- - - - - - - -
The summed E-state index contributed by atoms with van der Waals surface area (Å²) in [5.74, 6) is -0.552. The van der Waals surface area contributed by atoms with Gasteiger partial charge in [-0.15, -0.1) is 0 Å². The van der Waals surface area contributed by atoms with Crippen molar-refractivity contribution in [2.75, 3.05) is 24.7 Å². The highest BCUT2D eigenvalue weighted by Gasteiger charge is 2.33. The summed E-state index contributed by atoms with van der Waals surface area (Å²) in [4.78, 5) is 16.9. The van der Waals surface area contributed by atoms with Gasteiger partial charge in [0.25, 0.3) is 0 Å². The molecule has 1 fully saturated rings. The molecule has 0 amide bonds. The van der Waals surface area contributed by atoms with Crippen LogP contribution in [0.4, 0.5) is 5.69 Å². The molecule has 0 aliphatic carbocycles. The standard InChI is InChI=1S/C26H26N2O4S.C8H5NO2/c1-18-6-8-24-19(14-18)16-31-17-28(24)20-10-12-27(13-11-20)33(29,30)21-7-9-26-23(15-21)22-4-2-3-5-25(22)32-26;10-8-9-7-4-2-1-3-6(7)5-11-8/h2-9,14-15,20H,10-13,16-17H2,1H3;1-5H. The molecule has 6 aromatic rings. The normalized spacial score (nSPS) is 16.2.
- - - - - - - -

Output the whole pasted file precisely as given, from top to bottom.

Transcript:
The summed E-state index contributed by atoms with van der Waals surface area (Å²) in [5.74, 6) is -0.552. The van der Waals surface area contributed by atoms with Gasteiger partial charge in [-0.15, -0.1) is 0 Å². The van der Waals surface area contributed by atoms with Crippen molar-refractivity contribution in [2.75, 3.05) is 24.7 Å². The highest BCUT2D eigenvalue weighted by Gasteiger charge is 2.33. The summed E-state index contributed by atoms with van der Waals surface area (Å²) in [4.78, 5) is 16.9. The van der Waals surface area contributed by atoms with Gasteiger partial charge in [0.25, 0.3) is 0 Å². The molecule has 1 fully saturated rings. The molecule has 0 amide bonds. The van der Waals surface area contributed by atoms with Crippen LogP contribution in [0.4, 0.5) is 5.69 Å². The molecule has 0 aliphatic carbocycles. The standard InChI is InChI=1S/C26H26N2O4S.C8H5NO2/c1-18-6-8-24-19(14-18)16-31-17-28(24)20-10-12-27(13-11-20)33(29,30)21-7-9-26-23(15-21)22-4-2-3-5-25(22)32-26;10-8-9-7-4-2-1-3-6(7)5-11-8/h2-9,14-15,20H,10-13,16-17H2,1H3;1-5H. The molecule has 6 aromatic rings. The normalized spacial score (nSPS) is 16.2.